Twenty years ago, a friend of mine in Michigan won the National Storyteller of the Year Award for a touching tale he wrote called “Simon’s Hands.”

It’s a moving story about an elderly man named Simon whose wife dies, leaving him alone in the world for the first time in more than fifty years.  Although terribly sad, he manages for a while, until one day he is in the grocery store and the cashier gives him his change.  As her hand touches his, he realizes it is the first physical human contact he has had in weeks.  After years of occupying the same house, the same car, the same bed with his wife; raising children and hosting family gatherings, he has been cut off from something he had always taken for granted: the touch of another person.

Simon learns about a program at a local hospital that trains volunteers to work in the neonatal intensive care unit with some of the most fragile human beings in healthcare: premature infants. Born weeks too soon and often weighing a pound or less, these tiny babies have skin as thin as paper and lungs and hearts so underdeveloped they must survive the first critical weeks of life in incubators, often on respirators that help them to breathe.

Simon is taught how to gently massage these “premie” babies, a technique that has been shown to help premies gain weight, improve circulation, and begin to thrive on their own.  At first, Simon is terrified that his old, rough hands are going to hurt these fragile little creatures.  But he soon finds that the effects are dramatic—not only on the babies, but on Simon himself.  The gift of touch breathes life into the infants and back into Simon as well.  Through it, he reconnects with humanity.

That story had a tremendous impact on me when I first heard it, and I think about it often.  Premature infants may survive in incubators, but we have learned that they thrive in contact with other people.  Simon may have been surviving the death of his wife and longtime companion, but he only began to thrive again when his life found new meaning.

This is as true for employees at work or students on a college campus as it is for fragile newborns.

The Gallup Organization has surveyed hundreds of thousands of workers in countries around the world, across every sector of public and private industry and arrived at “twelve questions that matter” when it comes to employee engagement.  The whole list can be found in the bestselling book, 12: The Elements of Great Managing.

 

One of the questions that seems surprising to many people is, “Do I have a best friend at work?”

As Gallup’s Employee Engagement and Wellbeing Practice Manager, Annamarie Mann, explains in “Why We Need Best Friends at Work,” having close relationships at work leads to greater job satisfaction, higher retention, improved performance, and even improved safety and fewer accidents.

 

On college campuses, we have known for decades that the single greatest predictor of whether a student is going to succeed is not their SAT score or grade point average, but whether they develop strong relationships with a teachers, mentors, coaches, and peers during their first semester.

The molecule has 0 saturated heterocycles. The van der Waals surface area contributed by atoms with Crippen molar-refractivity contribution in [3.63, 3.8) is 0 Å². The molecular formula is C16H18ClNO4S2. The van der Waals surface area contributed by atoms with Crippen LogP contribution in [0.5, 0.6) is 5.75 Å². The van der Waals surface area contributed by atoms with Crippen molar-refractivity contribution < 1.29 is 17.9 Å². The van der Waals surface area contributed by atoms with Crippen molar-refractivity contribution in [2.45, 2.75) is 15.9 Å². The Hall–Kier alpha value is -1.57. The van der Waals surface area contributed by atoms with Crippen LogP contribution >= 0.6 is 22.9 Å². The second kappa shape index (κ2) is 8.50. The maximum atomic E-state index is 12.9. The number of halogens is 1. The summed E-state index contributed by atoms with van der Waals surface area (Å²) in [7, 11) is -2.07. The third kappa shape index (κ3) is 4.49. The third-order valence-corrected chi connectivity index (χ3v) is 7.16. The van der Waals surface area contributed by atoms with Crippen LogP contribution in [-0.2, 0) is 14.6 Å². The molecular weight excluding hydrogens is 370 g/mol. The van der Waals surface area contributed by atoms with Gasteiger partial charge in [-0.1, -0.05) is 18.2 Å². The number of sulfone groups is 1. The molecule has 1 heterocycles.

The National Survey of Student Engagement (NSSE)and the Community College Survey of Student Engagement (CCSSE)each measure how engaged students are on campus, and how effective colleges are at selected “high impact” practices that contribute to making students feel welcome, giving them opportunities to become involved and form relationships, and providing them with both academic and social support systems.

Here at NECC, one of the most important goals in our NECC 2020 Strategic Plan is the Integrated Student Experience, which aims to, “Increase the student sense of belonging and participation in the campus community.”

From infants to students to adults in the workplace, it is true for human beings everywhere: We thrive in familyfriendship and community.

As scholars and educators, we also know that the opposite is true.

Isolate workers from each other and restrict their labors to menial physical tasks and dissatisfaction grows while productivity plummets.

Ignore the social and emotional support needs of young adult college students and class attendance and grades suffer until they inevitably give up and drop out.

And leave premature infants alone in incubators, or take babies or children away from caring family members?

Well…

In the thirteenth century, Emperor Frederick II wanted to learn what language children would naturally speak if left entirely alone.

To find out, he arranged for a group of orphaned infants to be cared for by nurses who were under strict instruction that they feed the babies, clothe them, and provide for their basic survival needs, but that they not hold them or play with them, and under no circumstances should they ever sing or speak to them.

Alas, Frederick never found out what language the children would speak.  The experiment failed as, one after another, the poor infants died for lack of human affection.

A monk who chronicled the experiment summarized it this way: “He laboured in vain, for the children could not live without clappings of the hands, and gestures, and gladness of countenance, and blandishments.”

Mismanaging employees is unkind and bad for business.

Neglecting students’ needs is shortsighted and creates dropouts.

Cruelly separating children from affection is barbarous and sometimes deadly.

We learned this 800 years ago.